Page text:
One of the big announcements at yesterdays WWDC conference was the integration of Twitter into iOS 5 (those screenshots are nice!). Twitter fanatics are going gaga about this, talking about how this is a game-changer and even conjecturing on what the apparent Facebook snub means. However, what I want to know is – what does this mean for how OAuth is used to integrate with Twitter.
First things first, it isn’t even clear if the integration between iOS and Twitter is based on OAuth or Twitter’s own xAuth. One would hope the former given Twitter’s stated direction. Ping Identity’s resident OAuth wizard Paul Madsen tried to imagine what the OAuth based integration would look like. Looking at it made me wonder if we’re seeing a radical change in how OAuth could be used on devices.
The problem is this: Apple is (justifiably) proud of the attention they pay to the usability of their products. And the OAuth flow would seem to be a problem here. In the simplest form, authorizing all the apps in iOS (camera, contacts, safari, etc) to have Twitter access would repeatedly send the user through the OAuth flow, a user experience I doubt Apple would agree to. So the question is whether a single request token asked for by iOS could be shared amongst all the apps on iOS. If yes, then how can the user manage permissions regarding what these apps can do individually? And how would they revoke a specific app? This model would make it highly unlikely that the integration would extend to 3rd party apps installed from the app store (because of that lack of separation).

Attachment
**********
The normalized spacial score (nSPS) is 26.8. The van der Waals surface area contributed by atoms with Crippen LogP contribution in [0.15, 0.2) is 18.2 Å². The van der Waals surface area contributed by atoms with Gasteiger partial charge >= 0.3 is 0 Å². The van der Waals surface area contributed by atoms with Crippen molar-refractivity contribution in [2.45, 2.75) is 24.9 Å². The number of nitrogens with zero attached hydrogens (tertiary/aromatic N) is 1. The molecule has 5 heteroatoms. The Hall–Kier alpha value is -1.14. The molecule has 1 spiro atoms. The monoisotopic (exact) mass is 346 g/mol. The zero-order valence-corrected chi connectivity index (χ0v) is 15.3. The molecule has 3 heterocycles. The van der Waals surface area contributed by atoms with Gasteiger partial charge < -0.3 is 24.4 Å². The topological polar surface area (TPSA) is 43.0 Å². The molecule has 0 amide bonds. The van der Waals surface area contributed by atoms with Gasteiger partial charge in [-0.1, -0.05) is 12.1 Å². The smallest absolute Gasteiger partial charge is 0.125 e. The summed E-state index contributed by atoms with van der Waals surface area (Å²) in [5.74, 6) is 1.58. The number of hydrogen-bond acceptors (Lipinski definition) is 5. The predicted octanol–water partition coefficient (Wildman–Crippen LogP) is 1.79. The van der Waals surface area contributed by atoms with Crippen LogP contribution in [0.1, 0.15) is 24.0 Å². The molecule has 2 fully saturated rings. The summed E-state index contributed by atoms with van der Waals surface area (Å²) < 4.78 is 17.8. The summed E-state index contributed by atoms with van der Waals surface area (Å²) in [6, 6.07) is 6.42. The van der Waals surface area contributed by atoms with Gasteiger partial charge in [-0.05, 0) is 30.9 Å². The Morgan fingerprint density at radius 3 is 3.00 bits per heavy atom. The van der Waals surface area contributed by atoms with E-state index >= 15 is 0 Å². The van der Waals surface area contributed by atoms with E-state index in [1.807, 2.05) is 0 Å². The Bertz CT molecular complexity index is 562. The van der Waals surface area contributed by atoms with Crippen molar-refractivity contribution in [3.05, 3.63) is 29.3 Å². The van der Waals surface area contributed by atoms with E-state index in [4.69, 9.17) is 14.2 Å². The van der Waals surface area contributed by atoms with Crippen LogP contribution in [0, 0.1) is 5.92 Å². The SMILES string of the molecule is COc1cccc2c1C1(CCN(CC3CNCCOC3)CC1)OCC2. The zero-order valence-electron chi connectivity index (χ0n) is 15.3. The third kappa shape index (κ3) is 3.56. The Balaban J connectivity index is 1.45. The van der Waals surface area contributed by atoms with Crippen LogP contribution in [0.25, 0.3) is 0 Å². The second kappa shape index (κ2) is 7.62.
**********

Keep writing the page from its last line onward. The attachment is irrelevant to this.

Another possibility is that iOS will include some APIs that proxy the Twitter integration. So all communication to Twitter would simply originate from iOS, not from the apps directly. This would eliminate the need for multiple OAuth flows, but the same challenges around permissioning and revocation would remain. On Twitter, the user would just see one app authorized for access – iOS/iPhone/iPad. One way I can see Apple mitigating this while also opening this feature up to 3rd party apps is by adding their own app specific permission layer in the iOS settings. Which would be a practical way to manage this, and open up a whole slew of questions around OAuth and OAuth proxies on devices.
Of course, all of this is moot if the integration requires me to go into iOS settings and enter my Twitter username and password…